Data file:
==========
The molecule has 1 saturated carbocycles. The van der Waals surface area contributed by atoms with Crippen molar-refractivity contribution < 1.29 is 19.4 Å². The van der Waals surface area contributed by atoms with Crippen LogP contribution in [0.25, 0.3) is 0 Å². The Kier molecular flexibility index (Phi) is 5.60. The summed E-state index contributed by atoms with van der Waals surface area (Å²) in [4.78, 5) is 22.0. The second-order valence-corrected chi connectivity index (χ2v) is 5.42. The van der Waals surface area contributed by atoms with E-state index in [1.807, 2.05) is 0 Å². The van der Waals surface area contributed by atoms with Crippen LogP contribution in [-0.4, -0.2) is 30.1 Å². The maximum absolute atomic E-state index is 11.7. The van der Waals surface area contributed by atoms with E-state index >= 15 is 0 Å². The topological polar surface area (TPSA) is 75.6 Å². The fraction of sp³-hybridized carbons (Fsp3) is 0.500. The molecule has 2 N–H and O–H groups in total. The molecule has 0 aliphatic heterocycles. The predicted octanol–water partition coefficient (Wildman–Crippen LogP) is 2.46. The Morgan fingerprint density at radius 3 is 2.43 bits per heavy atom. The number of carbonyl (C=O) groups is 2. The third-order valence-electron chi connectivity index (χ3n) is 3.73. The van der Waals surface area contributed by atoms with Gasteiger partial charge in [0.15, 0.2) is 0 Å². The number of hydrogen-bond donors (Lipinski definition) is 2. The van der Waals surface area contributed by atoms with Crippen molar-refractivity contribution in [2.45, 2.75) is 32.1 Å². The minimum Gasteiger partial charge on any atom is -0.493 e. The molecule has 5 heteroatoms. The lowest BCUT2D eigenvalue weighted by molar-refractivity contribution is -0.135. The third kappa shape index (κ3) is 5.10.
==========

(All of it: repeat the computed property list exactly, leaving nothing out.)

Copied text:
The molecule has 1 saturated carbocycles. The van der Waals surface area contributed by atoms with Crippen molar-refractivity contribution < 1.29 is 19.4 Å². The van der Waals surface area contributed by atoms with Crippen LogP contribution in [0.25, 0.3) is 0 Å². The Kier molecular flexibility index (Phi) is 5.60. The summed E-state index contributed by atoms with van der Waals surface area (Å²) in [4.78, 5) is 22.0. The second-order valence-corrected chi connectivity index (χ2v) is 5.42. The van der Waals surface area contributed by atoms with E-state index in [1.807, 2.05) is 0 Å². The van der Waals surface area contributed by atoms with Crippen LogP contribution in [-0.4, -0.2) is 30.1 Å². The maximum absolute atomic E-state index is 11.7. The van der Waals surface area contributed by atoms with E-state index >= 15 is 0 Å². The topological polar surface area (TPSA) is 75.6 Å². The fraction of sp³-hybridized carbons (Fsp3) is 0.500. The molecule has 2 N–H and O–H groups in total. The molecule has 0 aliphatic heterocycles. The predicted octanol–water partition coefficient (Wildman–Crippen LogP) is 2.46. The Morgan fingerprint density at radius 3 is 2.43 bits per heavy atom. The number of carbonyl (C=O) groups is 2. The third-order valence-electron chi connectivity index (χ3n) is 3.73. The van der Waals surface area contributed by atoms with Gasteiger partial charge in [0.15, 0.2) is 0 Å². The number of hydrogen-bond donors (Lipinski definition) is 2. The van der Waals surface area contributed by atoms with Crippen molar-refractivity contribution in [2.45, 2.75) is 32.1 Å². The minimum Gasteiger partial charge on any atom is -0.493 e. The molecule has 5 heteroatoms. The lowest BCUT2D eigenvalue weighted by molar-refractivity contribution is -0.135. The third kappa shape index (κ3) is 5.10.